@Roger Moore: Right. For starters, non-encrypted web sessions are soon going be extinct, so we can assume to a reasonable degree that the only thing the ISP can get is the address of what you are visiting (and redirects to ads, etc.) and the payload size. But most apps that talk to back-end services are doing so over web protocols and those are not necessarily encrypted and those are the juicy target, as they’re currently out of reach of existing players.
VPNs that have explicit terms and conditions to not resell your information should be sufficient. I wonder if Apple/Google (both being California companies) would jump into this space for their mobile platforms.
Yes, they can see everything you do while you’re connected to them. But most people move around and connect through multiple networks- home, work, coffee shop, random open networks they happen to pass by- and many of those networks aggregate traffic from multiple users. That gives ISPs a broader viewpoint, but they have much messier data to deal with. Web sites collect more limited data, but it’s much more specific; they can track individual logged-in users rather than just networks or individual devices.
Google is already offering a limited VPN service for Android users. My most recent phones (a Nexus 5x and Pixel) have an option to connect opportunistically to open networks Google considers to be high quality. To protect against snooping, those connections route traffic through a Google VPN. I would happily pay a small annual fee to be able to use that VPN all the time, provided Google promised not to snoop on my traffic.
We get the chiggers in Indiana and it can be miserable.
The treatment I use is to take the hottest fucking bath you can stand. Then put a dab of Neosporin on every bite, (this can be more than 100 I know)
The first night is still pretty rough but it speeds the healing dramatically.
I attended a seminar/conference in Hamburg before reunification, and a West German official briefed us on their expectation that it would cost something like five times the difference between the West German and East German per capita income, times the population of East Germany, to bring the East up to the West’s standards. I think they still are struggling to get to that point.
The difference between per capita incomes for North and South Korea is greater (about 1:20), and the population of NK is larger than East Germany.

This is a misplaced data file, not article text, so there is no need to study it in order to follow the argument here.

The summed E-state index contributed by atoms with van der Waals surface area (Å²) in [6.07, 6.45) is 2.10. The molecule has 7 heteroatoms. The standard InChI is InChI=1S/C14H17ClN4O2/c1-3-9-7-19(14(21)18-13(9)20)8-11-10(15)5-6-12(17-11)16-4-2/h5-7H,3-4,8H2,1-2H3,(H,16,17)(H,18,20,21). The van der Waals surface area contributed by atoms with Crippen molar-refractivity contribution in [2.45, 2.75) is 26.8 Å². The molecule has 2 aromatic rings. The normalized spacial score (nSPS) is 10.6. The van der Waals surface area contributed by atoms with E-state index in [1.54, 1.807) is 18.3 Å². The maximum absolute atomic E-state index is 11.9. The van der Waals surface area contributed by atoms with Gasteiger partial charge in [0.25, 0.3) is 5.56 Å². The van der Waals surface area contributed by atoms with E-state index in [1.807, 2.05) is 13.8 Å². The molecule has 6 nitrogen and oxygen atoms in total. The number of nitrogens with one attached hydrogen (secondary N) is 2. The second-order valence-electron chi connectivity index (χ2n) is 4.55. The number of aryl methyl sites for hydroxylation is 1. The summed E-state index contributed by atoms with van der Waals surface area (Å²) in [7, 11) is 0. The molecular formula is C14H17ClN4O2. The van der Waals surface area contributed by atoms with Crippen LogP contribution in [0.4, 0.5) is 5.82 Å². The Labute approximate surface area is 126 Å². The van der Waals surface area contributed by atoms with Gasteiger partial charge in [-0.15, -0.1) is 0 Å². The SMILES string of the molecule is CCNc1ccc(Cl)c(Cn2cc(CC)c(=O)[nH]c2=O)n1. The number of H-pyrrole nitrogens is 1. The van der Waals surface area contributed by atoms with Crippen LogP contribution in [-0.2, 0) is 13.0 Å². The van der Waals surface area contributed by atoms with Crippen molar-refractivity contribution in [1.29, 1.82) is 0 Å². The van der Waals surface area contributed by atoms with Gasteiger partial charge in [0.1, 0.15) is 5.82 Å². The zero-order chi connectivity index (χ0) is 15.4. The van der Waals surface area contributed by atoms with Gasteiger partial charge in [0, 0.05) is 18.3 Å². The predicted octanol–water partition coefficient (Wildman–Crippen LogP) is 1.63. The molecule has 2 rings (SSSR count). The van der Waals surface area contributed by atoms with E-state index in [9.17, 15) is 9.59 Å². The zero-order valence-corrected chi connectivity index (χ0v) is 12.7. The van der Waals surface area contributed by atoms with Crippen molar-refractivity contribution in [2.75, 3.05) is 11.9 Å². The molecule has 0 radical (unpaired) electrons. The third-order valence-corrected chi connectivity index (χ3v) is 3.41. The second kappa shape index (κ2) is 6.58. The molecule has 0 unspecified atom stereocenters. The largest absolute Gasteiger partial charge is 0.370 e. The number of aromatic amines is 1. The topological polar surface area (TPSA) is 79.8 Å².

It’s in the middle of Florida. It’s not a liberal bastion. :(
I would say we’re still struggling to bring the Confederacy up to the standard of living of the Union, but I think we’ve mostly given it up as hopeless.
@lococomment: ANd Snowy Egrets have yellow feet. Definitely a Great Egret. Nice shots!
Neosporin has a small amount of Pramoxine which serves to deaden the itching (or pain in the case of a wound).
An antihistamine should give longer lasting relief.
Mid-last century the ‘cure’ was to paint over the chigger with nail polish.
Thru the Looking Glass...
The magic touch of Donald Trump strikes again…
Here’s are a pair of recent reviews of VPN privacy policies: Which VPN Services Take Your Anonymity Seriously? (2016)
Which VPN Services Keep You Anonymous in 2017?
The second is similar but has blind links, FWIW.
I won’t say which if any of these that I use (too much information) but might be helpful.
(Am also using Privacy Badger, and NoScript. And also TrackMeNot (a fogger which generates search queries for selectable search engines) on a few machines for a while.)
Florida noseeums are vicious, without question. During my years there, they turned me into hamburger more than once.
But I’d trade three summers in the swampland just outside Tampa for any given summer in northern On-tar-i-o-i-o. I spent a few days, summer of 1999, in the boreal forests of Ontario. A black fly managed to get up UNDER my jeans leg and DOWN INSIDE my heavy thick tight hiking socks. I never felt their bite, but that evening back at the hotel I peeled my socks off and the one was soaked through, thick and stiff and brown with dried blood from their bites. They burrow into the flesh a good 1/4 inch or more. Eighteen years later, though the scars have faded, I can still (using a mirror) see them on the back of my left calf, and for more than a decade could feel the indentations they left behind. Horrid little beasts.
Link to “Little Black Fly” song.
VPNs are a pretty good start. With a VPN you also have the excuse of (semi-)legitimate usages relative to Tor.
See e.g. Tor and its Discontents – Problems with Tor usage as panacea for some negative (but not ironclad) arguments (technical and social), but consider that you can connect to Tor over a VPN.
(Anyway, truthfully I’m kinda a newbie at this stuff, though fairly and sometimes extremely paranoid.)
My main concern is that there will temptations to do public dumps of Congress personal browsing histories. Really don’t want that sort of attack to be normalized; better, if it has to be done, would be to supply the congress people who voted for this with copies of their browsing history along with assurances that there was no threat of leak/blackmail. There might also be other similar possibilities.